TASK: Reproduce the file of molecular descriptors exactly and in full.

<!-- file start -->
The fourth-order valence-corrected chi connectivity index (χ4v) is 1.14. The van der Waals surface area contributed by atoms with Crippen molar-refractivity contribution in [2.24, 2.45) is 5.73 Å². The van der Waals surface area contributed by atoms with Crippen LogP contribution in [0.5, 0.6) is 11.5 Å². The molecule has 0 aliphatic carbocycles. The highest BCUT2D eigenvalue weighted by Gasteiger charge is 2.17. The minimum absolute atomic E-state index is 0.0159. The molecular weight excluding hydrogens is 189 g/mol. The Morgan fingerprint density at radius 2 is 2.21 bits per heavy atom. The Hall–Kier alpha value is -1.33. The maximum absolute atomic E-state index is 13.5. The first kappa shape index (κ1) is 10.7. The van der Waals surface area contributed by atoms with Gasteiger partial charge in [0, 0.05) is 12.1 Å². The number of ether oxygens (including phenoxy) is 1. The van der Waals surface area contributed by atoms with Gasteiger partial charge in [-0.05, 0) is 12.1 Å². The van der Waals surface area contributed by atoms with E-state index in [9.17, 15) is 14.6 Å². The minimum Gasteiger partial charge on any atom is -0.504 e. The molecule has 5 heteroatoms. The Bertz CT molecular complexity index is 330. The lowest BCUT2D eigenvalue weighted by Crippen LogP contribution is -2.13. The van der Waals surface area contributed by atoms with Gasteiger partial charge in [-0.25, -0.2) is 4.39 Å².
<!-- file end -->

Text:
The fourth-order valence-corrected chi connectivity index (χ4v) is 1.14. The van der Waals surface area contributed by atoms with Crippen molar-refractivity contribution in [2.24, 2.45) is 5.73 Å². The van der Waals surface area contributed by atoms with Crippen LogP contribution in [0.5, 0.6) is 11.5 Å². The molecule has 0 aliphatic carbocycles. The highest BCUT2D eigenvalue weighted by Gasteiger charge is 2.17. The minimum absolute atomic E-state index is 0.0159. The molecular weight excluding hydrogens is 189 g/mol. The Morgan fingerprint density at radius 2 is 2.21 bits per heavy atom. The Hall–Kier alpha value is -1.33. The maximum absolute atomic E-state index is 13.5. The first kappa shape index (κ1) is 10.7. The van der Waals surface area contributed by atoms with Gasteiger partial charge in [0, 0.05) is 12.1 Å². The number of ether oxygens (including phenoxy) is 1. The van der Waals surface area contributed by atoms with Gasteiger partial charge in [-0.05, 0) is 12.1 Å². The van der Waals surface area contributed by atoms with E-state index in [9.17, 15) is 14.6 Å². The minimum Gasteiger partial charge on any atom is -0.504 e. The molecule has 5 heteroatoms. The Bertz CT molecular complexity index is 330. The lowest BCUT2D eigenvalue weighted by Crippen LogP contribution is -2.13. The van der Waals surface area contributed by atoms with Gasteiger partial charge in [-0.25, -0.2) is 4.39 Å².